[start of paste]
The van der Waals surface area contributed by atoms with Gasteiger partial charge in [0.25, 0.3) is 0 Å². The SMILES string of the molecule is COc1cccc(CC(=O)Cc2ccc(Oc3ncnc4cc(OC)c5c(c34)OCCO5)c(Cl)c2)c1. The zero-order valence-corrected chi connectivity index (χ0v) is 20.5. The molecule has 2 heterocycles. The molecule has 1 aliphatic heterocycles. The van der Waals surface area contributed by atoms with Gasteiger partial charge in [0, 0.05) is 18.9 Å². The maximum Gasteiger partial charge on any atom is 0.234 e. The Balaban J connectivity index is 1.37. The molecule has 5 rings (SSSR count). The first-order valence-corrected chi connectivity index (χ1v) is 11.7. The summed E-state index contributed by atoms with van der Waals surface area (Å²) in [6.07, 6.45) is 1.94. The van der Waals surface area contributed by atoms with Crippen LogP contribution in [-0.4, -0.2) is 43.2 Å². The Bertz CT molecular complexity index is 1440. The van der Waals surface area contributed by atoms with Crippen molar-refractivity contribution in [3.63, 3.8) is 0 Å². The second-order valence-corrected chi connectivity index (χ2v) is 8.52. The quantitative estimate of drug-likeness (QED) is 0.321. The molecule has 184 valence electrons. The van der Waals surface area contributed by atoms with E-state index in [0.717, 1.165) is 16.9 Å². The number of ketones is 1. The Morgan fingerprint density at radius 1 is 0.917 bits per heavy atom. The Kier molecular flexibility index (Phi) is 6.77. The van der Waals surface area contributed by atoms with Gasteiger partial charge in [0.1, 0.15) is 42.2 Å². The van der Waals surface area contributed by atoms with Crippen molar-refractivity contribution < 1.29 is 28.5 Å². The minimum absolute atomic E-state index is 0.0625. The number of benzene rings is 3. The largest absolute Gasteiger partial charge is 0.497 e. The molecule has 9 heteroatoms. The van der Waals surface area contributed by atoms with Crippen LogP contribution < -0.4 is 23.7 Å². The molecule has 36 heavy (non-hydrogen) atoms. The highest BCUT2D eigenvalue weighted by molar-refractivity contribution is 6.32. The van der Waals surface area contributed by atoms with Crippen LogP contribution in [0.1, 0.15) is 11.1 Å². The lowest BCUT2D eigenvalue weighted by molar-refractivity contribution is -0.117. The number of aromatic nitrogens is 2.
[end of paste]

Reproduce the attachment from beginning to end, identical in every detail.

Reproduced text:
The van der Waals surface area contributed by atoms with Gasteiger partial charge in [0.25, 0.3) is 0 Å². The SMILES string of the molecule is COc1cccc(CC(=O)Cc2ccc(Oc3ncnc4cc(OC)c5c(c34)OCCO5)c(Cl)c2)c1. The zero-order valence-corrected chi connectivity index (χ0v) is 20.5. The molecule has 2 heterocycles. The molecule has 1 aliphatic heterocycles. The van der Waals surface area contributed by atoms with Gasteiger partial charge in [0, 0.05) is 18.9 Å². The maximum Gasteiger partial charge on any atom is 0.234 e. The Balaban J connectivity index is 1.37. The molecule has 5 rings (SSSR count). The first-order valence-corrected chi connectivity index (χ1v) is 11.7. The summed E-state index contributed by atoms with van der Waals surface area (Å²) in [6.07, 6.45) is 1.94. The van der Waals surface area contributed by atoms with Crippen LogP contribution in [-0.4, -0.2) is 43.2 Å². The Bertz CT molecular complexity index is 1440. The van der Waals surface area contributed by atoms with Crippen molar-refractivity contribution in [3.63, 3.8) is 0 Å². The second-order valence-corrected chi connectivity index (χ2v) is 8.52. The quantitative estimate of drug-likeness (QED) is 0.321. The molecule has 184 valence electrons. The van der Waals surface area contributed by atoms with E-state index in [0.717, 1.165) is 16.9 Å². The number of ketones is 1. The Morgan fingerprint density at radius 1 is 0.917 bits per heavy atom. The Kier molecular flexibility index (Phi) is 6.77. The van der Waals surface area contributed by atoms with Gasteiger partial charge in [0.1, 0.15) is 42.2 Å². The van der Waals surface area contributed by atoms with Crippen molar-refractivity contribution < 1.29 is 28.5 Å². The minimum absolute atomic E-state index is 0.0625. The number of benzene rings is 3. The largest absolute Gasteiger partial charge is 0.497 e. The molecule has 9 heteroatoms. The van der Waals surface area contributed by atoms with Crippen LogP contribution < -0.4 is 23.7 Å². The molecule has 36 heavy (non-hydrogen) atoms. The highest BCUT2D eigenvalue weighted by molar-refractivity contribution is 6.32. The van der Waals surface area contributed by atoms with Crippen LogP contribution in [0.1, 0.15) is 11.1 Å². The lowest BCUT2D eigenvalue weighted by molar-refractivity contribution is -0.117. The number of aromatic nitrogens is 2.